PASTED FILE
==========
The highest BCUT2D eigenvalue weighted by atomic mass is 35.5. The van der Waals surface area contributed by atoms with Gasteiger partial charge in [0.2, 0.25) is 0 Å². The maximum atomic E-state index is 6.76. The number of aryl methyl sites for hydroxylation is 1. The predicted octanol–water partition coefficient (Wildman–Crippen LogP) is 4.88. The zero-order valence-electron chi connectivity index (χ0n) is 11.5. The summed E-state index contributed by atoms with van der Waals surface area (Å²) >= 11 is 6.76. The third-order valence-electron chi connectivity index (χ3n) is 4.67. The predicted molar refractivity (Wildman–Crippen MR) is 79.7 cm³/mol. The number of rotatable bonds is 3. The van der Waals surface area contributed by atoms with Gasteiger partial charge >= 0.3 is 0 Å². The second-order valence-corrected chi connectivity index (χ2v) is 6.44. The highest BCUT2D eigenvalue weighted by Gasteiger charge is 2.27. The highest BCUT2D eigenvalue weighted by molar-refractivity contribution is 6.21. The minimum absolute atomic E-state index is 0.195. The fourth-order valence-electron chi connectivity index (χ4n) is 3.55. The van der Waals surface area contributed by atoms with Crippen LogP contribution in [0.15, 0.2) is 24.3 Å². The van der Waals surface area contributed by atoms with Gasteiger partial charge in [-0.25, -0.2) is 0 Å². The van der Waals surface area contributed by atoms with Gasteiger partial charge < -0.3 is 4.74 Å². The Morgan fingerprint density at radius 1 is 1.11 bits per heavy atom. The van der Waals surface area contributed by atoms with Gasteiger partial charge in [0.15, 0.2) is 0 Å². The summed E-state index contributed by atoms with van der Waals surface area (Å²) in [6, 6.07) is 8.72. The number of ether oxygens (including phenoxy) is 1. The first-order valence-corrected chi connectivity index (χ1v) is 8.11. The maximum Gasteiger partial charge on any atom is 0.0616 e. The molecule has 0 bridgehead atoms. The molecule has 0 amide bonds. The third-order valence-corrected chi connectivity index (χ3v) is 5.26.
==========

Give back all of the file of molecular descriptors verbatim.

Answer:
The highest BCUT2D eigenvalue weighted by atomic mass is 35.5. The van der Waals surface area contributed by atoms with Gasteiger partial charge in [0.2, 0.25) is 0 Å². The maximum atomic E-state index is 6.76. The number of aryl methyl sites for hydroxylation is 1. The predicted octanol–water partition coefficient (Wildman–Crippen LogP) is 4.88. The zero-order valence-electron chi connectivity index (χ0n) is 11.5. The summed E-state index contributed by atoms with van der Waals surface area (Å²) >= 11 is 6.76. The third-order valence-electron chi connectivity index (χ3n) is 4.67. The predicted molar refractivity (Wildman–Crippen MR) is 79.7 cm³/mol. The number of rotatable bonds is 3. The van der Waals surface area contributed by atoms with Gasteiger partial charge >= 0.3 is 0 Å². The second-order valence-corrected chi connectivity index (χ2v) is 6.44. The highest BCUT2D eigenvalue weighted by Gasteiger charge is 2.27. The highest BCUT2D eigenvalue weighted by molar-refractivity contribution is 6.21. The minimum absolute atomic E-state index is 0.195. The fourth-order valence-electron chi connectivity index (χ4n) is 3.55. The van der Waals surface area contributed by atoms with Crippen LogP contribution in [0.15, 0.2) is 24.3 Å². The van der Waals surface area contributed by atoms with Gasteiger partial charge in [-0.25, -0.2) is 0 Å². The van der Waals surface area contributed by atoms with Gasteiger partial charge < -0.3 is 4.74 Å². The Morgan fingerprint density at radius 1 is 1.11 bits per heavy atom. The van der Waals surface area contributed by atoms with Gasteiger partial charge in [0.15, 0.2) is 0 Å². The summed E-state index contributed by atoms with van der Waals surface area (Å²) in [6, 6.07) is 8.72. The number of ether oxygens (including phenoxy) is 1. The first-order valence-corrected chi connectivity index (χ1v) is 8.11. The maximum Gasteiger partial charge on any atom is 0.0616 e. The molecule has 0 bridgehead atoms. The molecule has 0 amide bonds. The third-order valence-corrected chi connectivity index (χ3v) is 5.26.